#WomenInTech: Advice To My Younger Self
This Thursday, the Advice to My Younger Self panel discussion is happening at OneEleven. The panel will delve into the risks and challenges of a modern career, and how best to learn from both failures and success.
The panel will feature:
- Diana Dyer, President of Triumph Capital Limited
- Andrea Corey, VP Product Development of Nudge Software
- Eva Wong, Co-Founder and COO at Borrowell
Nudge: What’s something that you wished you’d known ten years ago?
Bianca: I think it’s being self-aware. Every year, for the last 6 years now, I take a whole day to myself where my phone’s off, everything’s off, and I take time for reflection. I break my goals down into 6 verticals for the year; personal growth, finance, family, business, and so on, whatever is important that year. I still ask myself the question, what do I want to be when I grow up? I decide what I want to focus on for the next few months. And I really wish I’d started doing that younger, because it affects the actions I take. I don’t take a step now without sort of knowing the one that will come after. The vision board enables me to put the energy out to the universe and hold myself accountable to it. It’s an actual board inside of my closet, I see it every day! No escape.
And one other thing is to just be relentless. That means knowing people are going to say no to you, knowing that some people won’t believe in your ideas. Be okay with that. Just be relentless in your pursuit of things you want to do anyways.
Read Bianca’s full interview: Doing Business with a Social Conscious
Nudge: What have you learned from your experience as a founder that you wish you’d known before?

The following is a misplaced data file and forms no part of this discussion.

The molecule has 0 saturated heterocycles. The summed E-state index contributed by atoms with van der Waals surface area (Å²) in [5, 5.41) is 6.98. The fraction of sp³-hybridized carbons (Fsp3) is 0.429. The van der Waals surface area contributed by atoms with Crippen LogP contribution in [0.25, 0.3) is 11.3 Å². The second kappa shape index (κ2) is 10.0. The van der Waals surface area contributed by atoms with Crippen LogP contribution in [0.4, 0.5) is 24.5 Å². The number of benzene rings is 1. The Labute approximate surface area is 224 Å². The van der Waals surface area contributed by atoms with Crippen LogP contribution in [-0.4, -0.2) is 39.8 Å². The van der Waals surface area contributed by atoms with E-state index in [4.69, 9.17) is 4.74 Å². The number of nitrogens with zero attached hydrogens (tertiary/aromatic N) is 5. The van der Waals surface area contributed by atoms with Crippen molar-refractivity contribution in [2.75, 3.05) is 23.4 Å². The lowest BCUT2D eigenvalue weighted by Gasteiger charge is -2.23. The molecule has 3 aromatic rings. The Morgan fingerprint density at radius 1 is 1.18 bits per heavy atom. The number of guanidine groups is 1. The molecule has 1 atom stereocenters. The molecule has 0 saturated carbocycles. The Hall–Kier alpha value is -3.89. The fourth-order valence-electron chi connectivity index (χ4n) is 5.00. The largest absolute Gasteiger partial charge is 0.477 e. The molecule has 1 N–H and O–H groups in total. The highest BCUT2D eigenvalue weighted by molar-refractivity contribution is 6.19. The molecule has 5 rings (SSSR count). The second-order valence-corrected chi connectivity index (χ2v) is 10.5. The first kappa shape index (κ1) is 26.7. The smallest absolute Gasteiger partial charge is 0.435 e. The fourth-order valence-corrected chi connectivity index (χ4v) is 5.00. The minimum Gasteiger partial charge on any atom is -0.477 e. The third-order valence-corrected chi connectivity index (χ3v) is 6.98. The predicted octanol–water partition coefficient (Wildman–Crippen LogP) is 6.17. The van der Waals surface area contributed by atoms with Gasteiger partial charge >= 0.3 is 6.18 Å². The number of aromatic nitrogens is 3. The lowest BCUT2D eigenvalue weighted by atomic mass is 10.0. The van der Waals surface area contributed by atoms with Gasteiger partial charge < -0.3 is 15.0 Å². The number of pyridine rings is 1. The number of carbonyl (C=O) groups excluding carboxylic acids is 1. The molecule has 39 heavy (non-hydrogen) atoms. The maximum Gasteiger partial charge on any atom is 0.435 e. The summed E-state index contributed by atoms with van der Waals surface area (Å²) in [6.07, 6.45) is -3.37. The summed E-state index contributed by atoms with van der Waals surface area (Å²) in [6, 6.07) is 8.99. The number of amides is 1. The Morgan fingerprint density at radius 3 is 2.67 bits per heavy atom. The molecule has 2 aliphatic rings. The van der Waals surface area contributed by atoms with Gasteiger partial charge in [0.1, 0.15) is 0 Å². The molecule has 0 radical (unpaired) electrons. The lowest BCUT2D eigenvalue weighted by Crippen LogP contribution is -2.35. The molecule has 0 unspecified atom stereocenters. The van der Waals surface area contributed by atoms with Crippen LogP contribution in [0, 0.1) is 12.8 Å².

Amanda: Two big things. The first is don’t be afraid to be aggressive. Sometimes female executives, especially if they are young, can get labeled some interesting names – don’t be afraid of that. Traction and success trump all (no pun intended). The second is that mentors are incredibly important – find many.
Read Amanda’s full interview: Building a Big Data Startup in Toronto
Nudge: You were a relatively young CMO when you were at Cintell – did you find that people were often surprised when you walked through the door?
Katie: In any kind of management position, many will look at you critically if you’re young, or especially if you’re female. There’s this kind of built-in, unconscious bias. You will likely be discounted at first blush. And that’s just the reality of business.
When I was at NetProspex, as their first marketing hire when it was a 10-person startup, I learned to fake it until you make it – that doesn’t mean make stuff up as you go, it means having confidence in unfamiliar situations. It means being comfortable with the ambiguity that comes with that kind of position. I think being a leader is about showing strength and being composed throughout a lot of chaos.
It’s the only way to gain respect from those who doubt you from your appearance. I knew there was a lot I wasn’t going to know on my first day as a CMO, but I had confidence in my ability to figure it out. Anyone going into a role that stretches their perceived limits can’t be scared by the fact they don’t have twenty years of experience. You have to be resourceful and get things done.
I think it’s also good though to acknowledge the fact that you’re going into these situations at a bit of a disadvantage. If you don’t look like the rest of the people in the room, whether it’s by your gender or your age or your hair color, just go in expecting that. Know that you have to work with that, and know that you will be underestimated.
Read Katie’s full interview: Marketing and Modern Work